• Cost of Sales – if you can reduce your Cost of Sales while retaining your price, obviously your Gross Profit will improve.  And as I keep repeating, it is not the volume of Sales that determines your profitability, but the volume of Gross Profit.

For more on breakeven and its importance see "What is breakeven and why is it so important."

But as Paul Lemberg suggests “There are tons of proven ways to lose sales by making it extra hard for customers to buy from you. Mostly these are just bad decisions people make to limit expenses, but they are almost always short sighted. They repel good customers, and not only for the all-important first sale, but for all the otherwise super-profitable recurring sales as well.

Once pushed away, those potential customers are pushed away forever. They never come back for that ever-more-valuable repeat business.”

Cutting costs which make it more difficult or off-putting for the customer can be cutting of your nose to spite your face. 

Here are some more examples:

  • Cutting staff – now I know people are your biggest expense.  They are often around 50% of more in many small businesses.  But customer service is a critical element in customer loyalty.  If numbers have to be reduced, look for ways to compensate and improve the customer experience.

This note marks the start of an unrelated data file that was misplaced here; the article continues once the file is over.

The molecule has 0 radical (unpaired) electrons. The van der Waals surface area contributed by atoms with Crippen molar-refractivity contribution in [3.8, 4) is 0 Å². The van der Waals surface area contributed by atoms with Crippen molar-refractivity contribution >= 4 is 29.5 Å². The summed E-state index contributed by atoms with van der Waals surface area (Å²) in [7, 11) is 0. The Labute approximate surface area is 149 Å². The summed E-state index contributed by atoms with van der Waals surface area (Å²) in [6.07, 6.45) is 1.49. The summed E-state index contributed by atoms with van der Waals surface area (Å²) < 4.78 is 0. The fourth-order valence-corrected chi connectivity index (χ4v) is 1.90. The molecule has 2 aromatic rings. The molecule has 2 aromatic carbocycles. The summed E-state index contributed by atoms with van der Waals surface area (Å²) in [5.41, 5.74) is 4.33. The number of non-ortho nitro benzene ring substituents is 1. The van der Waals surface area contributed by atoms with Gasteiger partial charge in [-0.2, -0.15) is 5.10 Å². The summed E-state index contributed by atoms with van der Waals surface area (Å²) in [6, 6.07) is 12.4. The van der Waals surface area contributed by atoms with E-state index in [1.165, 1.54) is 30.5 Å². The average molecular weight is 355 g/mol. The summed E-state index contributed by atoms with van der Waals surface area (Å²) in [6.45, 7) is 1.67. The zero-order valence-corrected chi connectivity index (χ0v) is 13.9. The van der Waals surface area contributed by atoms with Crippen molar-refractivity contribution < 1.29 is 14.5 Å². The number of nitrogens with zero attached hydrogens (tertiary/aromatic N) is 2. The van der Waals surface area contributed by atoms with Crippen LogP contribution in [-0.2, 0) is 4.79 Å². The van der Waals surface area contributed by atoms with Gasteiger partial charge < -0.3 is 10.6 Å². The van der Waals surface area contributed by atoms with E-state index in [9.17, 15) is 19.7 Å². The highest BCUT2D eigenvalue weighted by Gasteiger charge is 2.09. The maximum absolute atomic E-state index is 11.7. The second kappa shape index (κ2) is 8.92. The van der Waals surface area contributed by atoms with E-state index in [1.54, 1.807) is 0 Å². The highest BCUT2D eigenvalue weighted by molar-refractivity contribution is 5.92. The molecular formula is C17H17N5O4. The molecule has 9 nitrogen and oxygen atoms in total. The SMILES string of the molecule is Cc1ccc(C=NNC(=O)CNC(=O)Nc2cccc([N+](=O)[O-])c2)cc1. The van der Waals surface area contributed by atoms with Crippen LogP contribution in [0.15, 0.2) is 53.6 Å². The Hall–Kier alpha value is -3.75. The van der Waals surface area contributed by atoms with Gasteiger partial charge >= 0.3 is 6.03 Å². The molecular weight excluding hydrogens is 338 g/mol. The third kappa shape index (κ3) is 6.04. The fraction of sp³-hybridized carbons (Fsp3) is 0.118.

• Shipping and handling costs – yes, they can be genuine, but they shouldn’t be loaded.  Overcharging shipping and handling to make an extra dollar is cheapskate.  Make your margin on a good product.  You can even use shipping and handling to increase sales, as Amazon does, offering free delivery if you buy an extra book.  Some businesses offer free shipping to make it easier to win the sale.
  • I can’t find what I want – you go into a business, or online, and you can’t find what you want.  It’s very off-putting.  Online, the easiest thing to do is to click away to another site.  Offline, clear signs, well organised, well labelled merchandise makes a big difference.  Even a small change in the question your staff asks customers can make a big difference.  Instead of the off-putting “Can I help you?”, try “How can I help you?”. 

Make dealing with you a pleasure, not a pain, and build loyal customers and repeat business.

Is your business travelling as well as it could, and should?

When clients approach me for coaching, clients with businesses that are underperforming despite the crippling hours and effort the owner is putting into them, it is not just marketing that is holding them back.  It is the lack of control they have over their business, and eight times out of ten that lack of control comes down to a lack of knowledge of what is happening in the business.

The problems lie in the dark recesses of the business, unseen and un-resolved.  Illumination is provided by knowledge of what is happening in the business, and how to respond.

Two spaces left –I have only two spaces left for a business assessment this month. 

If you would like to avail yourself of one, and there is no cost – this is my gift to you, book a Strategy Consult here.

© Copyright 2016 Adam Gordon, The Profits Leak Detective